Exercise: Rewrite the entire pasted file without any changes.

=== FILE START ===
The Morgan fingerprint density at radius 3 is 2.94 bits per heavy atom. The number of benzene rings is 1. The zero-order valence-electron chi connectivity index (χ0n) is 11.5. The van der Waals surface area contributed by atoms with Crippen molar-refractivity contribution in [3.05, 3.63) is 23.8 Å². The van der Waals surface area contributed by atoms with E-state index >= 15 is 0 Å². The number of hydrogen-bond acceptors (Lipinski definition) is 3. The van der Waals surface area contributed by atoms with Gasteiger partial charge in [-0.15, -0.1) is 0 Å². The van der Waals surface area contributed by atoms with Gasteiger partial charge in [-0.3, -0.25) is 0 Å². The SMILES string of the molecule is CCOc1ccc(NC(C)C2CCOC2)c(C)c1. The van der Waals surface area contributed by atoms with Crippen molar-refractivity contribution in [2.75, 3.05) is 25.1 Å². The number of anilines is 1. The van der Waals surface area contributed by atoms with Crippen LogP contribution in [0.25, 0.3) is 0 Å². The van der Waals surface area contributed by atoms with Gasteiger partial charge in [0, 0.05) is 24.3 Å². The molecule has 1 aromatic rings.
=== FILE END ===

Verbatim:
The Morgan fingerprint density at radius 3 is 2.94 bits per heavy atom. The number of benzene rings is 1. The zero-order valence-electron chi connectivity index (χ0n) is 11.5. The van der Waals surface area contributed by atoms with Crippen molar-refractivity contribution in [3.05, 3.63) is 23.8 Å². The van der Waals surface area contributed by atoms with E-state index >= 15 is 0 Å². The number of hydrogen-bond acceptors (Lipinski definition) is 3. The van der Waals surface area contributed by atoms with Gasteiger partial charge in [-0.15, -0.1) is 0 Å². The van der Waals surface area contributed by atoms with Gasteiger partial charge in [-0.3, -0.25) is 0 Å². The SMILES string of the molecule is CCOc1ccc(NC(C)C2CCOC2)c(C)c1. The van der Waals surface area contributed by atoms with Crippen molar-refractivity contribution in [2.75, 3.05) is 25.1 Å². The number of anilines is 1. The van der Waals surface area contributed by atoms with Crippen LogP contribution in [0.25, 0.3) is 0 Å². The van der Waals surface area contributed by atoms with Gasteiger partial charge in [0, 0.05) is 24.3 Å². The molecule has 1 aromatic rings.